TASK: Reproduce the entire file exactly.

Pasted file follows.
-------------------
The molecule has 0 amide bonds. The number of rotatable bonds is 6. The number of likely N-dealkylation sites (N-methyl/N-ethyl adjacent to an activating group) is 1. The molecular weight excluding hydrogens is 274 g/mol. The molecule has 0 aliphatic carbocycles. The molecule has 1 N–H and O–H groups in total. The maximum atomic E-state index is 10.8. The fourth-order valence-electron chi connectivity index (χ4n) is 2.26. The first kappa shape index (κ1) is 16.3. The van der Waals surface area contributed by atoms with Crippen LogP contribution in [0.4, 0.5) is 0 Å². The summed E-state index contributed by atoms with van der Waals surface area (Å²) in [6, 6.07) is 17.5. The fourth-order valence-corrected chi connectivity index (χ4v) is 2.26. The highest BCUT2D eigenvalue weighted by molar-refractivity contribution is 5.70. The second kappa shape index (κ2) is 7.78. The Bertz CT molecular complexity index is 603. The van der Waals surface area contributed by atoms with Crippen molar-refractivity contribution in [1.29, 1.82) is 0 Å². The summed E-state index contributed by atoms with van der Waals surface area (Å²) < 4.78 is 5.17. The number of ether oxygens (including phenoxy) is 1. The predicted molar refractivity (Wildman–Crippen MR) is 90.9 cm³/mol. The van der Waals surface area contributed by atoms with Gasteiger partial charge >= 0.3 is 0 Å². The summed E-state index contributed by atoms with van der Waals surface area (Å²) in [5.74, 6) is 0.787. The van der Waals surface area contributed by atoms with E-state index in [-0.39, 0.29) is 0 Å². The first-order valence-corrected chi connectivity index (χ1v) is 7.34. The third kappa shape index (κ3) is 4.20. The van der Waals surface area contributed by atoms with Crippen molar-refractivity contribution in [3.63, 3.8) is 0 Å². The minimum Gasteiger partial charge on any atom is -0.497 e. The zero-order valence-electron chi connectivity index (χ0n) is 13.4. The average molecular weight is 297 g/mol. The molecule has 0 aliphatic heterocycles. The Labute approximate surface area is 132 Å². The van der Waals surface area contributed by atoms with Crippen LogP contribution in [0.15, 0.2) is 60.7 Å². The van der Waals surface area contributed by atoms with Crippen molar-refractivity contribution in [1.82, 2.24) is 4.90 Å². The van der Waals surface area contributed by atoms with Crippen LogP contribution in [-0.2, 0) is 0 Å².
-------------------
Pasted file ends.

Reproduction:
The molecule has 0 amide bonds. The number of rotatable bonds is 6. The number of likely N-dealkylation sites (N-methyl/N-ethyl adjacent to an activating group) is 1. The molecular weight excluding hydrogens is 274 g/mol. The molecule has 0 aliphatic carbocycles. The molecule has 1 N–H and O–H groups in total. The maximum atomic E-state index is 10.8. The fourth-order valence-electron chi connectivity index (χ4n) is 2.26. The first kappa shape index (κ1) is 16.3. The van der Waals surface area contributed by atoms with Crippen LogP contribution in [0.4, 0.5) is 0 Å². The summed E-state index contributed by atoms with van der Waals surface area (Å²) in [6, 6.07) is 17.5. The fourth-order valence-corrected chi connectivity index (χ4v) is 2.26. The highest BCUT2D eigenvalue weighted by molar-refractivity contribution is 5.70. The second kappa shape index (κ2) is 7.78. The Bertz CT molecular complexity index is 603. The van der Waals surface area contributed by atoms with Crippen molar-refractivity contribution in [1.29, 1.82) is 0 Å². The summed E-state index contributed by atoms with van der Waals surface area (Å²) < 4.78 is 5.17. The number of ether oxygens (including phenoxy) is 1. The predicted molar refractivity (Wildman–Crippen MR) is 90.9 cm³/mol. The van der Waals surface area contributed by atoms with Gasteiger partial charge >= 0.3 is 0 Å². The summed E-state index contributed by atoms with van der Waals surface area (Å²) in [5.74, 6) is 0.787. The van der Waals surface area contributed by atoms with E-state index in [-0.39, 0.29) is 0 Å². The first-order valence-corrected chi connectivity index (χ1v) is 7.34. The third kappa shape index (κ3) is 4.20. The van der Waals surface area contributed by atoms with Crippen molar-refractivity contribution in [3.63, 3.8) is 0 Å². The minimum Gasteiger partial charge on any atom is -0.497 e. The zero-order valence-electron chi connectivity index (χ0n) is 13.4. The average molecular weight is 297 g/mol. The molecule has 0 aliphatic heterocycles. The Labute approximate surface area is 132 Å². The van der Waals surface area contributed by atoms with Crippen LogP contribution in [0.15, 0.2) is 60.7 Å². The van der Waals surface area contributed by atoms with Crippen molar-refractivity contribution in [1.82, 2.24) is 4.90 Å². The van der Waals surface area contributed by atoms with Crippen LogP contribution in [-0.2, 0) is 0 Å².